By the way, if there is anyone else out there who ends up spending their holidays boiling and bleaching an assortment of skulls do let me know. I'm hoping we're not alone...

Shells, fish, crabs, seaweed, birds, seals. We've found them all on beaches in Australia. But what we never ever expected to find in a million years was that which we found stranded on Seven Mile Beach on a cold but bright winter's day this July....

We were trudging along the long, long stretch of deserted white sand, our shoes making loud squeaking noises as we walked, easily audible above the buffeting of the wind and waves. A few birds, mostly gulls, flew up as Sniff made marauding half-hearted feints at them. They would circle in the sky above us before landing again further up the beach where, minutes later, the interplay would happen all over again. A single Jacky Winter followed us, hopping from side to side, flicking its tail vigorously back and forth, perching on tiny rocks and cocking its head inquisitively as if waiting for an answer to a question.



















I was checking the high tide-line on the sand where shells and seaweed and small stones had been deposited earlier in the day, bending over now and then to pick up a promising-looking shell. The beach was completely empty except for us - no surfers, no four-wheel drivers, no other beachcombers. Daniel, looking out towards the sea, was the first to spot it, this curved shape on the sand, like a scribble on an otherwise empty page...




With a sense of shock he realised it was an enormous great snake. A sea snake, no less.















He called me over and, as we got nearer, we could see marks in the sand which the snake had made earlier, wriggling about in an attempt to return to the sea. Now, however, it was inert, possibly even dead. I peered that little bit closer when, suddenly, its head reared up, looked straight at me, and began to dart backwards and forwards. At which point, I reasoned, this being Australia where most everything seems to be venomous, it was probably wise to signal the retreat.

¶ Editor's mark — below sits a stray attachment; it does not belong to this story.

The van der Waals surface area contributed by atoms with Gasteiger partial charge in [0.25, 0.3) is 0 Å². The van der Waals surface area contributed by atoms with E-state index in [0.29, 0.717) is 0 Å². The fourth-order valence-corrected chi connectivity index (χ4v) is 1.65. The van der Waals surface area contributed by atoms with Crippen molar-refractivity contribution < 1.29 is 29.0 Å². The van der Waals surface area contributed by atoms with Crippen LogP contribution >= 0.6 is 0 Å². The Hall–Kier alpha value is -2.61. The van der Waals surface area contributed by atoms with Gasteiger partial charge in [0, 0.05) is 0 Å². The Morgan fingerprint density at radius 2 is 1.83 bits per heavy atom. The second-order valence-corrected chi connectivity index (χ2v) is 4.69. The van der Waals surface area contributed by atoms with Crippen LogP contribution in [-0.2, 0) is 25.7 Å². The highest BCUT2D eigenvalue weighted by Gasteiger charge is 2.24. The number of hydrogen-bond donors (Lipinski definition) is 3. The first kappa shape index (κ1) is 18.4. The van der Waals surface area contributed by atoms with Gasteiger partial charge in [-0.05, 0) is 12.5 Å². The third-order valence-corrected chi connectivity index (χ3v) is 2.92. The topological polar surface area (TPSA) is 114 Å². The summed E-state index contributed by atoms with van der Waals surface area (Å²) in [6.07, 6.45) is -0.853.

What we didn't know, as we casually inspected the snake, was that it was a hugely venomous species which, although it rarely attacks when in the water, can become aggressive when stranded on land, exactly as it was now. Sea snakes have the most powerful poison of all snakes. Just one drop would be enough to kill three people and they can deliver up to eight drops in one bite. The Yellow Bellied Sea Snake, for such it was, has the widest range of any sea snake in the world - travelling all around coastal Australia and over as far as the Philippines, feeding entirely on small fish. They propel themselves by the means of their tail which has been adapted into a kind of paddle and which is beautifully marked, like a leopard.















Sadly, they rarely survive once stranded on land. In fact they are usually stranded in the first place because they are exhausted and on the way out - from the effects of battering storms, or from illness, or from old age.

I felt very guilty once we'd returned home to our rented house that we hadn't tried to rescue the snake by returning it to the sea. But once we did some research and read various stories on-line of other people's failed rescue attempts and knowing that once stranded, these snakes rarely survive, I felt a little comforted. And secretly I hoped that it had survived until the sea once more swallowed up all that white sand and enabled it to paddle its way off again across the oceans in search of fish.

Either way, we were overwhelmed by the fantastic opportunity we'd had to learn something up-close and personal of these elusive creatures which, because they make difficult captives, are rarely available to be scrutinised in aquariums or zoos.

Yellow-Bellied Sea Snake, or  Pelamis platurus, of Seven-Mile Beach, Daniel and I salute and thank you.